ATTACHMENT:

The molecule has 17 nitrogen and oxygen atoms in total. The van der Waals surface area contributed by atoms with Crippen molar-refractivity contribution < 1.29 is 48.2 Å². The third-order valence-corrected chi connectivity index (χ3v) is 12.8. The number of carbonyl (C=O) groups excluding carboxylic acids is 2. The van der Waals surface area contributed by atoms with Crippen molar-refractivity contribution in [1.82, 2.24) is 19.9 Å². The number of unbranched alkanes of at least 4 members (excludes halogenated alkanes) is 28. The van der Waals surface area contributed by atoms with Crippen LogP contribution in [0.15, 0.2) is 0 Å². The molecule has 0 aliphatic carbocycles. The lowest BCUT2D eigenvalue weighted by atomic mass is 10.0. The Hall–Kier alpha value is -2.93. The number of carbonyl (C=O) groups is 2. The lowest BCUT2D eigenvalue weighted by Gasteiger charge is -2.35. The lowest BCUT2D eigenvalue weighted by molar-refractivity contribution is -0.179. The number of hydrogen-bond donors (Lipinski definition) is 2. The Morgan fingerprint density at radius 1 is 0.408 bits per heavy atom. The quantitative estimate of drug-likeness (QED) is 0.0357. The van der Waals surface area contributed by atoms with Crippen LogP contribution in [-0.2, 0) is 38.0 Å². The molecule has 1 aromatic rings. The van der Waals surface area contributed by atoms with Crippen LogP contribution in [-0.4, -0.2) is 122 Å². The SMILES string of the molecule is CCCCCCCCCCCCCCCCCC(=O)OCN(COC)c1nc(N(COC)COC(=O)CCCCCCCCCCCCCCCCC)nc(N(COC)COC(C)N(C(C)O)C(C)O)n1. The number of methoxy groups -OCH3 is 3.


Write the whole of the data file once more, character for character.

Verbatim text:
The molecule has 17 nitrogen and oxygen atoms in total. The van der Waals surface area contributed by atoms with Crippen molar-refractivity contribution < 1.29 is 48.2 Å². The third-order valence-corrected chi connectivity index (χ3v) is 12.8. The number of carbonyl (C=O) groups excluding carboxylic acids is 2. The van der Waals surface area contributed by atoms with Crippen molar-refractivity contribution in [1.82, 2.24) is 19.9 Å². The number of unbranched alkanes of at least 4 members (excludes halogenated alkanes) is 28. The van der Waals surface area contributed by atoms with Crippen LogP contribution in [0.15, 0.2) is 0 Å². The molecule has 0 aliphatic carbocycles. The lowest BCUT2D eigenvalue weighted by atomic mass is 10.0. The Hall–Kier alpha value is -2.93. The number of carbonyl (C=O) groups is 2. The lowest BCUT2D eigenvalue weighted by Gasteiger charge is -2.35. The lowest BCUT2D eigenvalue weighted by molar-refractivity contribution is -0.179. The number of hydrogen-bond donors (Lipinski definition) is 2. The Morgan fingerprint density at radius 1 is 0.408 bits per heavy atom. The quantitative estimate of drug-likeness (QED) is 0.0357. The van der Waals surface area contributed by atoms with Crippen LogP contribution in [-0.2, 0) is 38.0 Å². The molecule has 1 aromatic rings. The van der Waals surface area contributed by atoms with Crippen LogP contribution in [-0.4, -0.2) is 122 Å². The SMILES string of the molecule is CCCCCCCCCCCCCCCCCC(=O)OCN(COC)c1nc(N(COC)COC(=O)CCCCCCCCCCCCCCCCC)nc(N(COC)COC(C)N(C(C)O)C(C)O)n1. The number of methoxy groups -OCH3 is 3.